Assemble: Culture, Like Weimar Is a Hedge, Or Is It A Bet?

Critical Practice Notes

“What’s funny is that the opposite of assembly, a disordered mob or chaos, is in many ways what appears as an assembly itself. NAVEL and its ASSEMBLIES are hard to hold down to a specific image and theme. While an assembly aims to give structure to disparate publics, aside from the invisible platform supporting it, it really does look like a lot of people doing random stuff together. It is the tedious aesthetics of attending and participating in meetings. Currently there are 8 NAVEL ASSEMBLIES going on, they meet at different times and places. Some didn’t want to speak with me, others welcomed my questions. They each have their own language, conditions, and group dynamics. This profusion of styles is in striking contrast to the disciplined singular aesthetics we attribute to fascists; fascism’s stark symbols, its ugly rhetorical phrases, its totalitarian uniforms. Fascism is a logo – the democratic riot of assemblies, they’re an unruly mess.”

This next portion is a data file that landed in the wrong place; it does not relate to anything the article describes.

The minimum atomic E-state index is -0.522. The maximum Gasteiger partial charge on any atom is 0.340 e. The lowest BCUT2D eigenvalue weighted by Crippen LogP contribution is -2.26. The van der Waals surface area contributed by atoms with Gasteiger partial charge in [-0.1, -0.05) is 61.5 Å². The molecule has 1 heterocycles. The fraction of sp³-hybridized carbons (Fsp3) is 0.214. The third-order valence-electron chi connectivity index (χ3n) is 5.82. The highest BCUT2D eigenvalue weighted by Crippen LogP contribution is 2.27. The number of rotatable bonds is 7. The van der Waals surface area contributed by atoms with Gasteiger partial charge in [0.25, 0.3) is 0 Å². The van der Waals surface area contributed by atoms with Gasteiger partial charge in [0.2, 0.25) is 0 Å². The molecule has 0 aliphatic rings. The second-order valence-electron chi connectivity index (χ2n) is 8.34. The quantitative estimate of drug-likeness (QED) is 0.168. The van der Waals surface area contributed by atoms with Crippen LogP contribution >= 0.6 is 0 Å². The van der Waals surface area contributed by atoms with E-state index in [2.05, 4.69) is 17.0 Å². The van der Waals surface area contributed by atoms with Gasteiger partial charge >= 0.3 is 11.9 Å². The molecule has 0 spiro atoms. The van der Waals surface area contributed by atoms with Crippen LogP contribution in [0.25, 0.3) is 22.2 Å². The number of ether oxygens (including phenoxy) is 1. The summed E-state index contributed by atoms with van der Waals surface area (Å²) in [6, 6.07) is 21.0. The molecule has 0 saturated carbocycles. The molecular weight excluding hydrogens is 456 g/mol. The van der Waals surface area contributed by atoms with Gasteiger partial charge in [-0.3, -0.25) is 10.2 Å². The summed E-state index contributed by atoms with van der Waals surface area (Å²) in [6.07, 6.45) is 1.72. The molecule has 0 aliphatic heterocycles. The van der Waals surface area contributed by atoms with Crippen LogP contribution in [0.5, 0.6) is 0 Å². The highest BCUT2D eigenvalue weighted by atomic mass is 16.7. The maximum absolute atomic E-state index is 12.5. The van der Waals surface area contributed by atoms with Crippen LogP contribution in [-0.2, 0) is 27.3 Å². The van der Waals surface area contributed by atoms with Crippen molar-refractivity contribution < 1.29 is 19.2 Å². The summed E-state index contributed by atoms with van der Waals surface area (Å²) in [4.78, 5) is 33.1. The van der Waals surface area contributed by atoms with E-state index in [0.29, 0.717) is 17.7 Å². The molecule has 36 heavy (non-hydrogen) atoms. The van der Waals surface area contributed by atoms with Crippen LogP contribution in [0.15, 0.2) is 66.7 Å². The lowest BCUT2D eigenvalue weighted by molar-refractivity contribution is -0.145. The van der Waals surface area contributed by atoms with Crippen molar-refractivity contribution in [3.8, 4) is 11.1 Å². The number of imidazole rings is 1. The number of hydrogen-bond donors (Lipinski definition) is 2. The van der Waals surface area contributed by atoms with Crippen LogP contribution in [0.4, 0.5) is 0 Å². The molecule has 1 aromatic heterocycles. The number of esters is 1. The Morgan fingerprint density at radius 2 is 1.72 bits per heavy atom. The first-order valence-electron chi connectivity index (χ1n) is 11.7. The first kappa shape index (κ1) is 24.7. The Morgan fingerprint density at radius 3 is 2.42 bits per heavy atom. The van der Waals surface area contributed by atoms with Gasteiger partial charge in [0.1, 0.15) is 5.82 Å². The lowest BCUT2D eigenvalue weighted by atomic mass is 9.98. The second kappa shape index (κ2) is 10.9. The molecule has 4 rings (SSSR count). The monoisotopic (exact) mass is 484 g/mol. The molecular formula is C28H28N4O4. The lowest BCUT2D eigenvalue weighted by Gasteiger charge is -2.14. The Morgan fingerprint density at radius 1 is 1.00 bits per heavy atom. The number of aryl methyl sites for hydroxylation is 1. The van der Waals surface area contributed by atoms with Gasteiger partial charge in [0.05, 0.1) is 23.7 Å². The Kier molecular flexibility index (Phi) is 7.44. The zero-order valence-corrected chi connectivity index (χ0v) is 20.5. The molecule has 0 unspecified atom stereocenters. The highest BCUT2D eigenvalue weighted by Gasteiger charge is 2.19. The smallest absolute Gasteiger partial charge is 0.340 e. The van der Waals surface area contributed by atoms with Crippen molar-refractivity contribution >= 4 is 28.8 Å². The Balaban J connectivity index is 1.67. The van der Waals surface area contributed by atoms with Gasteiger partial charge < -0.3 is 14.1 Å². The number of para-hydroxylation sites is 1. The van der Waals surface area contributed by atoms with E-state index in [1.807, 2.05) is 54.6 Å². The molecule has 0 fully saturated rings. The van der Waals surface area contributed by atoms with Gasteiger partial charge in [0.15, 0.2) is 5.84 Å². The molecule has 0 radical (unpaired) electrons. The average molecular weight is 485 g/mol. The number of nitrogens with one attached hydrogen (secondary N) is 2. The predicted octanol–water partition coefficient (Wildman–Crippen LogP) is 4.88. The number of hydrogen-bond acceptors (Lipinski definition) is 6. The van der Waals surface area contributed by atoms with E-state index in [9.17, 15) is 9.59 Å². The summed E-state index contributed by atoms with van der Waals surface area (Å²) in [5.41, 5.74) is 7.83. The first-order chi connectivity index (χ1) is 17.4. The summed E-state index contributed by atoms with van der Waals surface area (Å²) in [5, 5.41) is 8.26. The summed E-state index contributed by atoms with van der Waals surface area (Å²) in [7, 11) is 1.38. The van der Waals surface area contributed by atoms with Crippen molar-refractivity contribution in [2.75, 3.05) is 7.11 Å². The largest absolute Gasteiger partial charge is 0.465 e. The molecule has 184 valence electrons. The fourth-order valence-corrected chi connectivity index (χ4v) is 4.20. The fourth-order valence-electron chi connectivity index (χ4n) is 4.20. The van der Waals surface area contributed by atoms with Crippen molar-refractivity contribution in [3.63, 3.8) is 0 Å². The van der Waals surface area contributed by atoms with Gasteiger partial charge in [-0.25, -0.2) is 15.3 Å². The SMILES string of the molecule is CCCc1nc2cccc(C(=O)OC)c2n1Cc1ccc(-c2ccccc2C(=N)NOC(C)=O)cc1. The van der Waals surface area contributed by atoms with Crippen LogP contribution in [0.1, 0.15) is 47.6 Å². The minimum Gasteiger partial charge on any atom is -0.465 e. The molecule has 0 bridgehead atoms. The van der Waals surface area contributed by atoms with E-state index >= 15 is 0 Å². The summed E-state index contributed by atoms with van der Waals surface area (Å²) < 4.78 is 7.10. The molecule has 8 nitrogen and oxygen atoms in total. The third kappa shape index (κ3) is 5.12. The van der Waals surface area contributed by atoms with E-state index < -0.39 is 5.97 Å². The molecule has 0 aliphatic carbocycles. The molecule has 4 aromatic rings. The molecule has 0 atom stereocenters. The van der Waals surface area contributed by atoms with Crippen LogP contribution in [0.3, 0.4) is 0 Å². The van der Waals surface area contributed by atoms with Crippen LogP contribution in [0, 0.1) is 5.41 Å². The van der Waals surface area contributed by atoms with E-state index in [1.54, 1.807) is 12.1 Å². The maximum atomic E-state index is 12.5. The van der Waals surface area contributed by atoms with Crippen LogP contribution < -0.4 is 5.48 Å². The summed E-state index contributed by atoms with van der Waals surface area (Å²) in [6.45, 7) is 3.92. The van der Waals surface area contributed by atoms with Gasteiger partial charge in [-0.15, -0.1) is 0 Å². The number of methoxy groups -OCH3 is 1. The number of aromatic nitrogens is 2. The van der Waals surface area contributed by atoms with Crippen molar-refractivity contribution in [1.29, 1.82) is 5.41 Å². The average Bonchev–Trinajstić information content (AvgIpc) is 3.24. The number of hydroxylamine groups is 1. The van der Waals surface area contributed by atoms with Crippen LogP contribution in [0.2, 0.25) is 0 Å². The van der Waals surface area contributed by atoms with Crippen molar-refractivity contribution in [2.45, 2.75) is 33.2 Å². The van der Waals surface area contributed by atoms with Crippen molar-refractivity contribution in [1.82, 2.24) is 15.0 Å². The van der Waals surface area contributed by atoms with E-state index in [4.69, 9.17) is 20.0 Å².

In the recently self-published 6th edition of his Critical Practice Notes, the artist Robby Herbst wrote an insightful critical piece on the ASSEMBLIES program at NAVEL, a community-led and collaborative learning platform developed and coordinated by NAVEL’s program director Amanda Vincelli. Herbst’s essay titled Assemble: Culture, Like Weimar Is a Hedge, Or Is It A Bet? investigates assembly, dissassembly, queer visibilty and anti-fascism through his learnings about the NAVEL ASSEMBLIES program and his reading of Judith Butler’s, as well as Hardt & Negri’s writings on cultural politics and assembling.

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Critical Practice Notes is a low-fi print-only newsletter, available through the US Postal Service. The letter contains unique writing, essays, interviews, and ephemera. The letter explores the nature of a critical creative practice in the era of cognative capitalism.

Robby Herbst is an interdisciplinary artist, and critical writer. He develops large and small platforms that engage creatively with forms of dissidence.